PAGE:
His books include Painting Abstraction: New Elements In Abstract Painting, Theft Is Vision, Live Free or Die, Catalog Of the Exhibition and, most recently, The Dept. of Corrections. He is one of the authors of Defining Contemporary Art: 25 Years In 200 Pivotal Artworks, and of No Problem: Cologne/New York 19841989. 30/130, a survey of his books, catalogs and 'zines—130 publications produced over the past 30 years—as well as records, editions and posters, was presented at White Columns in 2015.
Monday October 10th: Karin Schneider
*Karin Schneider’s exhibition “Situational Diagram” is currently on view at Dominique Levy Gallery through October 20, 2016
KARIN SCHNEIDER was born in Rio de Janeiro, Brazil in 1970, and has lived in New York since the 1990s, working as an artist, filmmaker, teacher and writer. In 1997, she was the cofounder of Union Gaucha Productions (UGP), an artistrun, experimental film company designed to collaborate with people from different artistic disciplines. Schneider was also a founding member of Orchard gallery, a cooperatively organized exhibition and event space in New York’s Lower East Side. (2005 to 2008). In 2010, cofounded Cage to facilitate other kinds of social interactions. The object/subject relationship in her work is amplified towards the creation of a broader (social) architecture/system, producing sometimes, very abstract signs that are not necessarily visible anymore. Her works are in museum collections such as Museum of Modern Art, Sao Paulo; Museum of Modern Art, Rio de Janeiro; Museum of Art in Lodz, Poland; Centre Georges Pompidou, Paris; Museum of Modern Art, Buenos Aires among others. She exhibited in numerous museums internationally such as Museum of Modern Art, NY; Sculpture Center, NY; Centre D’art Contemporain, Bordeuax; The Barbican, London; Museum of Modern and Contemporary Art, Rijeka among others.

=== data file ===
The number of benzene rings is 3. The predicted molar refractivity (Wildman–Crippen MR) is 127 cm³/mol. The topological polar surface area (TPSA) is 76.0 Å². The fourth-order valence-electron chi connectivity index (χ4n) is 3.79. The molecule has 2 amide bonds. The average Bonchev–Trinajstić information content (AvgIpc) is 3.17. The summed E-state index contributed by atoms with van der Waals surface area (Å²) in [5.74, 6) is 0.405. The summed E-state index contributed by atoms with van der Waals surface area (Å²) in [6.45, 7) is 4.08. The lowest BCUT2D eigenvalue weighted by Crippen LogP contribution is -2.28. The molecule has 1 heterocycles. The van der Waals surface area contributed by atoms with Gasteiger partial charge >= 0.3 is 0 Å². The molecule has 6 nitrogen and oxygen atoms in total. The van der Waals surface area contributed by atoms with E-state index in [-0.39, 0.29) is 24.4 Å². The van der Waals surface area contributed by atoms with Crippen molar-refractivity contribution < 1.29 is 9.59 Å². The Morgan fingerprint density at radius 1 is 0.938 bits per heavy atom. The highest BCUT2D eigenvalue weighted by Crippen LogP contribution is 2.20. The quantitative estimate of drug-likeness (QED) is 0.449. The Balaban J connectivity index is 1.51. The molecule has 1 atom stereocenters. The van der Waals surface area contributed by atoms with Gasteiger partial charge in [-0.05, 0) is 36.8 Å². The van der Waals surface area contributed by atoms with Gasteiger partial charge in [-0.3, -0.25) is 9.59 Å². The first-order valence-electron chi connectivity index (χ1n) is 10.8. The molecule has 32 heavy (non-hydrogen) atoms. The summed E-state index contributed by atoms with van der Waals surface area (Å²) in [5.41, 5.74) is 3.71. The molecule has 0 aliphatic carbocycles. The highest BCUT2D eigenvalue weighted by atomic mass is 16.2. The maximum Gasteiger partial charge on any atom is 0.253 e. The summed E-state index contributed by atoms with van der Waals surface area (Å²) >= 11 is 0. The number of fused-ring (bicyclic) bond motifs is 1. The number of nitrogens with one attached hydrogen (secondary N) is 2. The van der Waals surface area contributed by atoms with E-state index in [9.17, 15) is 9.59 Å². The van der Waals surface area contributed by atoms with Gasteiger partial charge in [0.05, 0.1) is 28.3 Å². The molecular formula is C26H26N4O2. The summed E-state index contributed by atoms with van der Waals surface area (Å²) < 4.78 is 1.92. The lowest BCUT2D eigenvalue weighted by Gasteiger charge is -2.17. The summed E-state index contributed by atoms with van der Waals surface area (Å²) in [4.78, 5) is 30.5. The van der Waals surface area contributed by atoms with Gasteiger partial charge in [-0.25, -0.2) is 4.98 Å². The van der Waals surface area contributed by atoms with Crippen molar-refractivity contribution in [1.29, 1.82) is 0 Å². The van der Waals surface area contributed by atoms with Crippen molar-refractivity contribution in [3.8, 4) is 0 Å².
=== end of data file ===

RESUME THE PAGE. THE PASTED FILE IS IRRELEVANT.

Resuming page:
Monday October 17th (Art + Immigration) with Maria De Los Angeles
MARIA DE LOS ANGELES is a New York City based artist whose work focuses on issues of migration, displacement, identity and otherness. She received her MFA in painting and printmaking from Yale University School of Art (2015) and BFA in painting from Pratt Institute (2013).
Monday October 24th at 7pm (Art + Black lives Matter) with Suhaly BautistaCarolina and Kameelah Janan Rasheed